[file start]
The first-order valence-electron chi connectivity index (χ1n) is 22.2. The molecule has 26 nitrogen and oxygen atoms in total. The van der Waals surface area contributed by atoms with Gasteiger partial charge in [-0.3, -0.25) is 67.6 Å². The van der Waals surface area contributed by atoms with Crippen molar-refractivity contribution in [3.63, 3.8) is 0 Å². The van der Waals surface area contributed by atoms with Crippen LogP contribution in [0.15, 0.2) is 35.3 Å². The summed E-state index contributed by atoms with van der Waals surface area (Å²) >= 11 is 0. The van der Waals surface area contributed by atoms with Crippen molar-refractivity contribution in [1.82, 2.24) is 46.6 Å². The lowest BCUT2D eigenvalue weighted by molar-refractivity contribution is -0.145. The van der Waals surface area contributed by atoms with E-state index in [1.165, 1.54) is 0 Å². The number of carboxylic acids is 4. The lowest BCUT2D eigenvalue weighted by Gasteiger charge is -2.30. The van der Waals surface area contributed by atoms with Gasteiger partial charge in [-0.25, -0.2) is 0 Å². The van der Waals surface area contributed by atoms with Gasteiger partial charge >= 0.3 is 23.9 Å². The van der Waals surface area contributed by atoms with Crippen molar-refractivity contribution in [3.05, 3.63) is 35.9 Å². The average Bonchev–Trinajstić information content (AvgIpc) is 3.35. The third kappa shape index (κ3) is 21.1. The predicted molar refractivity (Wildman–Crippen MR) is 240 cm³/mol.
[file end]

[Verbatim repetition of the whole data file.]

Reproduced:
The first-order valence-electron chi connectivity index (χ1n) is 22.2. The molecule has 26 nitrogen and oxygen atoms in total. The van der Waals surface area contributed by atoms with Gasteiger partial charge in [-0.3, -0.25) is 67.6 Å². The van der Waals surface area contributed by atoms with Crippen molar-refractivity contribution in [3.63, 3.8) is 0 Å². The van der Waals surface area contributed by atoms with Crippen LogP contribution in [0.15, 0.2) is 35.3 Å². The summed E-state index contributed by atoms with van der Waals surface area (Å²) >= 11 is 0. The van der Waals surface area contributed by atoms with Crippen molar-refractivity contribution in [1.82, 2.24) is 46.6 Å². The lowest BCUT2D eigenvalue weighted by molar-refractivity contribution is -0.145. The van der Waals surface area contributed by atoms with E-state index in [1.165, 1.54) is 0 Å². The number of carboxylic acids is 4. The lowest BCUT2D eigenvalue weighted by Gasteiger charge is -2.30. The van der Waals surface area contributed by atoms with Gasteiger partial charge in [-0.25, -0.2) is 0 Å². The van der Waals surface area contributed by atoms with Gasteiger partial charge >= 0.3 is 23.9 Å². The van der Waals surface area contributed by atoms with Crippen molar-refractivity contribution in [3.05, 3.63) is 35.9 Å². The average Bonchev–Trinajstić information content (AvgIpc) is 3.35. The third kappa shape index (κ3) is 21.1. The predicted molar refractivity (Wildman–Crippen MR) is 240 cm³/mol.